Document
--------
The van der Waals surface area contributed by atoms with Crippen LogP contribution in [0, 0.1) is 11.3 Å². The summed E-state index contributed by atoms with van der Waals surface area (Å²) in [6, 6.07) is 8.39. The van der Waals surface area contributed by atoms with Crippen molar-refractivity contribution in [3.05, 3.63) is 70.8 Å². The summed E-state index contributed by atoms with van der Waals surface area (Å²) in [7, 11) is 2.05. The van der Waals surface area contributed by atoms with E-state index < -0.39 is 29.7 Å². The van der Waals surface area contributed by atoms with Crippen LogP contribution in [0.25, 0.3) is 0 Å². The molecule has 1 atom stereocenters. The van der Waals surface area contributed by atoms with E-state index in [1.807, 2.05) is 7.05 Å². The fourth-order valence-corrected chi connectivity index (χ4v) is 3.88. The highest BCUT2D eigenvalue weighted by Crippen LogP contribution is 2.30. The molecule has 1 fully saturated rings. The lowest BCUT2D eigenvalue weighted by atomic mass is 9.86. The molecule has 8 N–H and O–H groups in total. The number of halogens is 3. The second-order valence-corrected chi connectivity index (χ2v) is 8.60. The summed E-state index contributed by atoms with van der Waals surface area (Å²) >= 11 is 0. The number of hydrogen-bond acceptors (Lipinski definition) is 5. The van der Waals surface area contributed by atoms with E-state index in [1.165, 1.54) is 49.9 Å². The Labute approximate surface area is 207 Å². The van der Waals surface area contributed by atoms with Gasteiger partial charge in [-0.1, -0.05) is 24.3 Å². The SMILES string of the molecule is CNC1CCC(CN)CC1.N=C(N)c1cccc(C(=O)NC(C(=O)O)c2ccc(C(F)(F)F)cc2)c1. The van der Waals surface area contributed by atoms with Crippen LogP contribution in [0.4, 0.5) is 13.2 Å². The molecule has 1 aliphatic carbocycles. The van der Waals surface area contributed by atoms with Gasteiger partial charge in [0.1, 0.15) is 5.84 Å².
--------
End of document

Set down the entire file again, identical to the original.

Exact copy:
The van der Waals surface area contributed by atoms with Crippen LogP contribution in [0, 0.1) is 11.3 Å². The summed E-state index contributed by atoms with van der Waals surface area (Å²) in [6, 6.07) is 8.39. The van der Waals surface area contributed by atoms with Crippen molar-refractivity contribution in [3.05, 3.63) is 70.8 Å². The summed E-state index contributed by atoms with van der Waals surface area (Å²) in [7, 11) is 2.05. The van der Waals surface area contributed by atoms with E-state index < -0.39 is 29.7 Å². The van der Waals surface area contributed by atoms with Crippen LogP contribution in [0.25, 0.3) is 0 Å². The molecule has 1 atom stereocenters. The van der Waals surface area contributed by atoms with E-state index in [1.807, 2.05) is 7.05 Å². The fourth-order valence-corrected chi connectivity index (χ4v) is 3.88. The highest BCUT2D eigenvalue weighted by Crippen LogP contribution is 2.30. The molecule has 1 fully saturated rings. The lowest BCUT2D eigenvalue weighted by atomic mass is 9.86. The molecule has 8 N–H and O–H groups in total. The number of halogens is 3. The second-order valence-corrected chi connectivity index (χ2v) is 8.60. The summed E-state index contributed by atoms with van der Waals surface area (Å²) >= 11 is 0. The number of hydrogen-bond acceptors (Lipinski definition) is 5. The van der Waals surface area contributed by atoms with E-state index in [1.165, 1.54) is 49.9 Å². The Labute approximate surface area is 207 Å². The van der Waals surface area contributed by atoms with Gasteiger partial charge in [-0.1, -0.05) is 24.3 Å². The SMILES string of the molecule is CNC1CCC(CN)CC1.N=C(N)c1cccc(C(=O)NC(C(=O)O)c2ccc(C(F)(F)F)cc2)c1. The van der Waals surface area contributed by atoms with Crippen LogP contribution in [0.4, 0.5) is 13.2 Å². The molecule has 1 aliphatic carbocycles. The van der Waals surface area contributed by atoms with Gasteiger partial charge in [0.1, 0.15) is 5.84 Å².